Bargain hunting can be a hugely rewarding contrarian investment strategy — more so if executed on distressed dividend-paying stocks with significant recovery potential.
Currently undergoing severe financial turmoil, Callidus Capital Corp. (TSX:CBL) stock is trading near its all-time lows and offering a forward dividend yield of 18.46% following a 40% plunge in April this year after reporting a staggering annual loss for the year 2017 — largely driven by a hefty loan loss provision related to an unidentified distressed energy company.
Callidus is a specialty asset-based lender serving the Canadian and U.S. market with a special focus on companies that are unable to obtain adequate financing from traditional lenders. The company’s loans are generally issued on a fully collateralized basis with targeted gross yields of approximately 13-17%.
The company’s loan book, comprised of 19 loan positions, has grossly underperformed of late, and the net interest margin recently turned to a negative 0.4% for the first quarter of 2018 from +7.7% during the same quarter last year. Allowances for loan losses or goodwill impairment have been increasing consistently for the past several quarters.
Even after a sustained recovery to $6.38 a share from an all-time low of $3.76 touched on April 3, the stock has shed 33.5% of its value on a total return basis this year.
Callidus continues to declare a $0.10 a share monthly dividend, and this may continue for some time.
The company’s dividend-reinvestment plan (DRIP) has significantly reduced the cash dividend payout. The company’s major shareholders, the Catalyst Capital Group Inc. and Braslyn Ltd., continue to exercise their right to participate in the DRIP. As a result, over 80% of the amount of the monthly dividend may be distributed in stock, and the cash payment could be less than $1 million!
Callidus may continue paying the monthly dividend as long as the major shareholder, Catalyst Capital, which controls a 71.5% interest in the business, continues to DRIP its hefty dividend and further dilute minority shareholders out.
Well-timed stock buyback
Soon after the April stock price plunge, management announced a move to repurchase up to 2.65 million units of outstanding common stock, representing about 5% of its issued and outstanding common shares as of April 2, 2018, allowing the company to significantly reduce outstanding stock at a very low cost, with the remaining shareholders betting on better rewards should privatization deal go through at favourable price.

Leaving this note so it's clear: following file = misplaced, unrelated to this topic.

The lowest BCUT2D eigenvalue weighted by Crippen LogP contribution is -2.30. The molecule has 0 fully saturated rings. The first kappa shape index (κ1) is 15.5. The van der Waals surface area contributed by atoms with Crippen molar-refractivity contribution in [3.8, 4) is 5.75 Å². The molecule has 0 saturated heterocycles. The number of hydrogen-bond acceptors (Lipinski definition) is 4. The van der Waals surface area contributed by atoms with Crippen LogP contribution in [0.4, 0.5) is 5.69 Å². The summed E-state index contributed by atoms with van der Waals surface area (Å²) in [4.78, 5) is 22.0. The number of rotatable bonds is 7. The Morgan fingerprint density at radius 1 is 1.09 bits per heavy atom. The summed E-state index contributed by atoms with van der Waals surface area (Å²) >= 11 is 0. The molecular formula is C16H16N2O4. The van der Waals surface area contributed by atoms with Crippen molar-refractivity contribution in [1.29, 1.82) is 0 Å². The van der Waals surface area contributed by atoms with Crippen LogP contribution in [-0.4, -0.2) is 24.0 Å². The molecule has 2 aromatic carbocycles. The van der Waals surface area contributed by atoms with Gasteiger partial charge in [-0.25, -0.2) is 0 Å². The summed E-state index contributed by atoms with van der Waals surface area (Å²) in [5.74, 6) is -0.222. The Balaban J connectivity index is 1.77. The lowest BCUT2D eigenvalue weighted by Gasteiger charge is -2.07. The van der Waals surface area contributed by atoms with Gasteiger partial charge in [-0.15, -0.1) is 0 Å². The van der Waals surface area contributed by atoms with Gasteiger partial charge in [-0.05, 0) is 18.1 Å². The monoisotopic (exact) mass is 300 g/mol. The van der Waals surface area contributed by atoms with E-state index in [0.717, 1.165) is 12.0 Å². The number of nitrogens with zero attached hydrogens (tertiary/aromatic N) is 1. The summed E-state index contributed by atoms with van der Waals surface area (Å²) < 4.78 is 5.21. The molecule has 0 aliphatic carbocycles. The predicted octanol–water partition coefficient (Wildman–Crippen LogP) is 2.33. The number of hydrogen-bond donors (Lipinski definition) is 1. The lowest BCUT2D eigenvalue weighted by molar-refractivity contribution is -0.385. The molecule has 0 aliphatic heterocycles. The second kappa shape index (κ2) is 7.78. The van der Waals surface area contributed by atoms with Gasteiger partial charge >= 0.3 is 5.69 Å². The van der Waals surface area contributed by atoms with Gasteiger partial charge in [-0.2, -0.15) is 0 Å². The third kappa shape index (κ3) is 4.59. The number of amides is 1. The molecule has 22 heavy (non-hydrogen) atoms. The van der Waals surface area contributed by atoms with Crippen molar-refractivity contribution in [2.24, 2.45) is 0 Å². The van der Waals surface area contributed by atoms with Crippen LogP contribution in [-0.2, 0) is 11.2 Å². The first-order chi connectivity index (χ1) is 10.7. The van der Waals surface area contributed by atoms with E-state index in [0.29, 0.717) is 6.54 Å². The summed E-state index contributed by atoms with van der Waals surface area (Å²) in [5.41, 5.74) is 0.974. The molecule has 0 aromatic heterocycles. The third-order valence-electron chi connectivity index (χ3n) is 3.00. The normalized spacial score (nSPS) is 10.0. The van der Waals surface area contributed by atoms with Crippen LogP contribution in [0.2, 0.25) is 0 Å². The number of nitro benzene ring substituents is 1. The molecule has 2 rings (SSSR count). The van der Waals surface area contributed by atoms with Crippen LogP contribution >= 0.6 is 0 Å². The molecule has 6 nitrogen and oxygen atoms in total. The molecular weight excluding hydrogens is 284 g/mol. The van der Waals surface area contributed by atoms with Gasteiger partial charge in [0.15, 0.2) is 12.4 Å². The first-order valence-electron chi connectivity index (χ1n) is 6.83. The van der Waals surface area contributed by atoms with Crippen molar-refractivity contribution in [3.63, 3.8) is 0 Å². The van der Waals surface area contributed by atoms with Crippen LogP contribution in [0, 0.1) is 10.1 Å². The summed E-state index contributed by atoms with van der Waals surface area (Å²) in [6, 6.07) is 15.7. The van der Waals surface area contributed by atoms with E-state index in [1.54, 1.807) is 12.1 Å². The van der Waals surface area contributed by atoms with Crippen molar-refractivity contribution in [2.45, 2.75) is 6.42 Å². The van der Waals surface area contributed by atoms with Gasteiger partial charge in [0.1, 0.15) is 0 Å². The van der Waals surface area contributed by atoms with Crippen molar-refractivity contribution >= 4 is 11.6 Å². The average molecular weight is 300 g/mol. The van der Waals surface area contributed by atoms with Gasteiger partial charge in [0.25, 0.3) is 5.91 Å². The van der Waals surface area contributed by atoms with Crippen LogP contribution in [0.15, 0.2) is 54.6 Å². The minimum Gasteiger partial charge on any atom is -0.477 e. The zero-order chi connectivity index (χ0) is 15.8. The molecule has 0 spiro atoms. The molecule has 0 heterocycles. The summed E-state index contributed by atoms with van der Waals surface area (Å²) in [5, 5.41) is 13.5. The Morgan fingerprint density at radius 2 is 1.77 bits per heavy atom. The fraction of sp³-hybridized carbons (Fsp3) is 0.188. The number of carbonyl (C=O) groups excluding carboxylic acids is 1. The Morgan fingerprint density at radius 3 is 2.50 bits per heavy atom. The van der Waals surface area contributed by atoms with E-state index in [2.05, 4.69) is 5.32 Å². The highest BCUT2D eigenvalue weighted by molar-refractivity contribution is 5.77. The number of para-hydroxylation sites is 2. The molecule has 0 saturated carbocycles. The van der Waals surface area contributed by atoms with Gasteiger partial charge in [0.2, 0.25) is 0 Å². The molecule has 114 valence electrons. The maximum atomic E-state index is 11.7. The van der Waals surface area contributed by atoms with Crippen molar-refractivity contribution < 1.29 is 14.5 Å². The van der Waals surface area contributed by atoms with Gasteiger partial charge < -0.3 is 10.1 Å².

Time to buy?
There are significant risks in the Callidus’s lending business today. The company couldn’t generate a positive net interest margin in the first quarter of this year, with positive gross earnings being generated from a portfolio of acquired business (which failed to repay their loan obligations to Callidus and were acquired as collateral.)
Out of the six acquired businesses, only three are currently generating positive gross profits, notably a forestry products entity, which generated $4 million, or a 19% gross margin. The gaming business, at nearly 55% gross margin last quarter, holds great promise with new legal developments in the global gambling sector.
However, the forestry products business is facing NAFTA headwinds. Last year, approximately 70% of its sales volumes were to the U.S., and effective December 28, 2017, the combined countervailing and anti-dumping duty imposed by the United States is 20.23%.
The recently acquired paving business, though seasonal, could hold promise. The drilling entity could enjoy better business growth, as the oil economy improves throughout 2018, and new drilling contracts are issued, as the North American oil drilling sector expands exploration budgets and as oil prices sustain new highs.
Improvements in Callidus’s business portfolio will allow the businesses to be sold at favourable terms and allow the lender to realize good recoveries on initial advances at better margins.
Foolish bottom line
Callidus is a pure speculative play. The hefty monthly dividend may be suspended any time, as the company is increasingly losing money, but the net cash payout is so small that management may wish to maintain the status quo, as long as the major shareholders continue DRIPing.
Hopes remain that management may be successful in striking a privatization deal in ongoing talks. However, such efforts have been going on for the past several months with no deal reached yet, while the company’s book value of equity has continued to go down.
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Fool contributor Brian Paradza has no position in any of the stocks mentioned.